Imagine this. The mini-cities called “malls” and “superstores” are some of the grossest symbol of the economic society that we’ve been thrust into. What would happen if consumers started to boycott malls and superstores? What if only half of the shoppers turned up, the carparks half empty and the takings cut in half?
Would it hurt us? Not at all. Ninety percent of the stuff we buy we don’t need.
Such a boycott would certainly hurt the big companies. Would it hurt us? Not at all. Ninety percent of the stuff we buy we don’t need. We’d have more money in our pockets and more time to do nicer things. Life would actually be better. And it would help the world because companies would have to start producing less (some companies would go bust) and hence stop using so much of the Earth’s resources.
Here’s something else to imagine. What if all of us consumers boycotted all stores and shops for a single day? What a powerful message that would be. All companies would be scared and really take notice. It would be a declaration that we know that the real problem is over-production of stuff and the over consumption of stuff, and that we, the consumers, are going to change the world by changing the way we consume.
I’d bet that a one day boycott of shopping would be better than protesting and would have a much more dramatic effect than Extinction Rebellion’s civil disobedience.
What can we do right now?
As of this second, every one of us can simply start consuming less. It’s easy. We don’t need most of the stuff we buy, so let’s not buy it, or just buy less. Every time we do this we’re helping the world as we’re putting it under less stress. This is far better than protesting and will have a rapid effect. If enough people start consuming less, it will quickly hurt the large, powerful companies and there will be little they can do about it (they’d increase their advertising effort – brainwashing – and we’d have to stand firm). This would attack them at their Achille’s Heel and would be the start of getting life going in the right direction again.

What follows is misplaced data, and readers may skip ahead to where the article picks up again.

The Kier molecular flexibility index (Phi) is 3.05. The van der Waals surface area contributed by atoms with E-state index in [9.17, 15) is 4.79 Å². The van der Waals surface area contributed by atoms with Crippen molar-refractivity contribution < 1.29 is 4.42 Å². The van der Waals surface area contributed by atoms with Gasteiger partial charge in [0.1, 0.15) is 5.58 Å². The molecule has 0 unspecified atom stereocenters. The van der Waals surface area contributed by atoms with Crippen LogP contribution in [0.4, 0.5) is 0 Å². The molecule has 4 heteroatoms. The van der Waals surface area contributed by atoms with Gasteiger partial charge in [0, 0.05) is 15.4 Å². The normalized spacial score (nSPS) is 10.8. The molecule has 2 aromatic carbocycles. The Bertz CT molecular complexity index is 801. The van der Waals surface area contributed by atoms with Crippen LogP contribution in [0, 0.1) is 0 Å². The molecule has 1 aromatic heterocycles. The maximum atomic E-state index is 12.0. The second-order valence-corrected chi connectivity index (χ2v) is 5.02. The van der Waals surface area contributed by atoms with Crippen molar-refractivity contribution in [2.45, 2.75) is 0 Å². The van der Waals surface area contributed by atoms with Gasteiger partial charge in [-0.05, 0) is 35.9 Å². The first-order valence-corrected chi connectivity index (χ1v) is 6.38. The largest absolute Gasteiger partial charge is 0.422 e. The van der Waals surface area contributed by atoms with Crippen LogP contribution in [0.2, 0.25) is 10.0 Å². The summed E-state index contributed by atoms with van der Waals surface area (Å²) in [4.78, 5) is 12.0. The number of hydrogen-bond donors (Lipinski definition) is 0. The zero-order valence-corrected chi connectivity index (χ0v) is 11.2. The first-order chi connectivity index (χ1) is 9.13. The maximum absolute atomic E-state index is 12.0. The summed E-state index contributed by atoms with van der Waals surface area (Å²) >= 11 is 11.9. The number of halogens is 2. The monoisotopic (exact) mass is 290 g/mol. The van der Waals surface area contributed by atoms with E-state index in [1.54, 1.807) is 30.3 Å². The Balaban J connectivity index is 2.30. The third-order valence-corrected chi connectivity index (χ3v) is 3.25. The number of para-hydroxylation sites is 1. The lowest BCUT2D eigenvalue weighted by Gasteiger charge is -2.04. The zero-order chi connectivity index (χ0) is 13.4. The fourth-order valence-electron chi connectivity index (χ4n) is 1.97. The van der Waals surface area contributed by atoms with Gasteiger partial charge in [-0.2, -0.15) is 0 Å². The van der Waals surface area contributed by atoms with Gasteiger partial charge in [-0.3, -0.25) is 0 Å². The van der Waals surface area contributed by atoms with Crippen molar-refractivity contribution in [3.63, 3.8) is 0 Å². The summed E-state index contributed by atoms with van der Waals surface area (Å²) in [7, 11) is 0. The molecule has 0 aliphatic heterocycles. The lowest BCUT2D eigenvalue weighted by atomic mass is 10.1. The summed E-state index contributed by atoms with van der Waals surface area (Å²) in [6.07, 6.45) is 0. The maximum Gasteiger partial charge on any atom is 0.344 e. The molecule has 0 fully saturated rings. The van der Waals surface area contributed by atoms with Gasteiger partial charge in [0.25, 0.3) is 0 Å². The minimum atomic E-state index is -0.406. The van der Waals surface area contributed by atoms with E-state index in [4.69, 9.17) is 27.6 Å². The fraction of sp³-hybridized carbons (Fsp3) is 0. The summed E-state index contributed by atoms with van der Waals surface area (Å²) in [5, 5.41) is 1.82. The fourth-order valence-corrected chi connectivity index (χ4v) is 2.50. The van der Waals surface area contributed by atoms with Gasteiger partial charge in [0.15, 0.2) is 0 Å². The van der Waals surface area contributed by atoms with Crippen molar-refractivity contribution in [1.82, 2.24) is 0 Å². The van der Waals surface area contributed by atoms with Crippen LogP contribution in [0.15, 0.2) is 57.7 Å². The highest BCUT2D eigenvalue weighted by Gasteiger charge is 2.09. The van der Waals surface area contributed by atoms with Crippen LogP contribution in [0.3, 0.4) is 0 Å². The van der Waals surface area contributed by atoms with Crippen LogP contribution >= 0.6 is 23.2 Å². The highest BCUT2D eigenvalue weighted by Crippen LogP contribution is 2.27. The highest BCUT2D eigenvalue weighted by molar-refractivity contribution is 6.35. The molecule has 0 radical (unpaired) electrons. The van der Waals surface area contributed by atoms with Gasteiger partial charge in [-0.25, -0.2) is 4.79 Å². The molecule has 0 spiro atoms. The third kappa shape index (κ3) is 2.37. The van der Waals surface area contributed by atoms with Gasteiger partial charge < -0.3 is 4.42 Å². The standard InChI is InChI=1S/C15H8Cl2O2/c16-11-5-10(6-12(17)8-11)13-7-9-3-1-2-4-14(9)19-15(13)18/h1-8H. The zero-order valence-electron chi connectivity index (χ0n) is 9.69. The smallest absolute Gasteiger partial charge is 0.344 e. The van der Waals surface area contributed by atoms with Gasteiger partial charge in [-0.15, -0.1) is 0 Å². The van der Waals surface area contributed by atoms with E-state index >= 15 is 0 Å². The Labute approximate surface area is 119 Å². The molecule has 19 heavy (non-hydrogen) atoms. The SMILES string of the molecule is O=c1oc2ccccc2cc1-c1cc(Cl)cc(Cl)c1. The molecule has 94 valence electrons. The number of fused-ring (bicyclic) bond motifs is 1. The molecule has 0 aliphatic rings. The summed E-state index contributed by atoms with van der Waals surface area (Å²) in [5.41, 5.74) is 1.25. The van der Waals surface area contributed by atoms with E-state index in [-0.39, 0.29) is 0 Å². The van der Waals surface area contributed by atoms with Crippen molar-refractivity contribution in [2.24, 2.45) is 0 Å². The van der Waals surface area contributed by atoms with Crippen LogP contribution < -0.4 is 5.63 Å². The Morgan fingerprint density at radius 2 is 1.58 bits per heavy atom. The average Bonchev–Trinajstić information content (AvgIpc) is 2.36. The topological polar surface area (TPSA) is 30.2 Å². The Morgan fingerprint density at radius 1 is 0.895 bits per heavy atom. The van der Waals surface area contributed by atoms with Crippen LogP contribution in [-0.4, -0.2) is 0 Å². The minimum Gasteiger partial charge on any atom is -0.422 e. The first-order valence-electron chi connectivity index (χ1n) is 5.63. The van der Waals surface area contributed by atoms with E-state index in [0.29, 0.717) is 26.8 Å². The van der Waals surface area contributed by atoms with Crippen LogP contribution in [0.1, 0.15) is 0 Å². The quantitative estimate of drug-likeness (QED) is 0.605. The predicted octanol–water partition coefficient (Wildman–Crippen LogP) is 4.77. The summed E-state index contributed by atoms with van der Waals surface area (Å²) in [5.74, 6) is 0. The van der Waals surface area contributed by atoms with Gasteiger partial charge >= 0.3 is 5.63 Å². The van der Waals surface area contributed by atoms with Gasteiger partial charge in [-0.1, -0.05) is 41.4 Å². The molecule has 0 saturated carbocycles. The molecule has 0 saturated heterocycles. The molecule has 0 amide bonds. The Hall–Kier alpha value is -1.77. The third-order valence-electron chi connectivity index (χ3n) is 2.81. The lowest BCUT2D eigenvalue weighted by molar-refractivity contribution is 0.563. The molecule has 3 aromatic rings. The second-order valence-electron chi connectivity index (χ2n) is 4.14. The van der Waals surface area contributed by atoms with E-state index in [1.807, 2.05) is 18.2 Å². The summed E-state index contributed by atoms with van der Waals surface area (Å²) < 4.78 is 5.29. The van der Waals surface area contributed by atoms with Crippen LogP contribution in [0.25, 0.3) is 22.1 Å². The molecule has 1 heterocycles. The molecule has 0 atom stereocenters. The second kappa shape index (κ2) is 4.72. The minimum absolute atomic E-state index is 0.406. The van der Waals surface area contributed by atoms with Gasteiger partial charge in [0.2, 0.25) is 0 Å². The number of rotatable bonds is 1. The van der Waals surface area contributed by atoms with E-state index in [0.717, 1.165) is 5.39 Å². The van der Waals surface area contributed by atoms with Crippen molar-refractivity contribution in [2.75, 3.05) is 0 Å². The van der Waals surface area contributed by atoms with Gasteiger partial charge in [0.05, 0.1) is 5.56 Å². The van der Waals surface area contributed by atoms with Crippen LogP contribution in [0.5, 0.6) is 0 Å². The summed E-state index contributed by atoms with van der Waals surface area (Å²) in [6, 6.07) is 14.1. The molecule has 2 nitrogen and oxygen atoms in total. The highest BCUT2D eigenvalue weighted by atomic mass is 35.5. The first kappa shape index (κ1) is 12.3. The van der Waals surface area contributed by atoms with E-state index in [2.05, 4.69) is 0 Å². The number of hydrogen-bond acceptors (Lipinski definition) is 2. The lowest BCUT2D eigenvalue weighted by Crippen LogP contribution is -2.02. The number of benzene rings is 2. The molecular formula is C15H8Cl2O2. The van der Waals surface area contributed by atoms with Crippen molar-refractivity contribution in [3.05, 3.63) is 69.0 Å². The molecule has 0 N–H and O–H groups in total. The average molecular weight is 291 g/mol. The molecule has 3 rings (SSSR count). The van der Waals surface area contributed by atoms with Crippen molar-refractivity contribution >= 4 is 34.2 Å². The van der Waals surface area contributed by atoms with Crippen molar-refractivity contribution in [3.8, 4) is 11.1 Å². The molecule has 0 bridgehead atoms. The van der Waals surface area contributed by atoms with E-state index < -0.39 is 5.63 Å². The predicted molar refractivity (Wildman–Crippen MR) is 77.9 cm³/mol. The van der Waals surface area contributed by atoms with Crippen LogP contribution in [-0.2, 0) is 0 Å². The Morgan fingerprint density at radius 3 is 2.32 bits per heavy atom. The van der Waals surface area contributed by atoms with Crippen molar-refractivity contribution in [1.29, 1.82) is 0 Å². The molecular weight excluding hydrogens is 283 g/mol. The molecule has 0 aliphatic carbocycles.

As part of this initiave to consume less, I’ve been writing in another blog called “Use 10 Percent Less” because if everyone in the world started using just 10 percent less stuff, that would have such a dramatic effect and be a great start to allowing the natural world to recover. A global 10 percent reduction in using and buying stuff would be far better than protesting.
Information from the Extinction Rebellion website
Extinction Rebellion (XR) is an international movement that uses non-violent civil disobedience to achieve radical change in order to minimise the risk of human extinction and ecological collapse.
On 31st October 2018, we assembled on Parliament Square in London to announce a Declaration of Rebellion against the UK Government. We were expecting a couple of hundred people. Instead, 1500 came to participate in peaceful civil disobedience. The energy was contagious! The next few weeks were a whirlwind. Six thousand of us converged on London to peacefully block five major bridges across the Thames. We planted trees in the middle of Parliament Square, and dug a hole there to bury a coffin representing our future. We super-glued ourselves to the gates of Buckingham Palace as we read a letter to the Queen. Our actions generated huge national and international publicity and, as news spread, our ideas connected with tens of thousands of people around the world. The XR project was resonating with a deeply felt need for community and solidarity. “We are the ones we’ve been waiting for,” we chanted! Dozens of countries now have groups springing up, from the Solomon Islands to Australia, from Spain to South Africa, the US to India.
So what’s next? We are working relentlessly, building our movement in preparation for phase two, an international rebellion that will begin on 15th April 2019. So come and join us. Rebel for life. For the planet. For our children’s children’s futures. There is so much work to be done.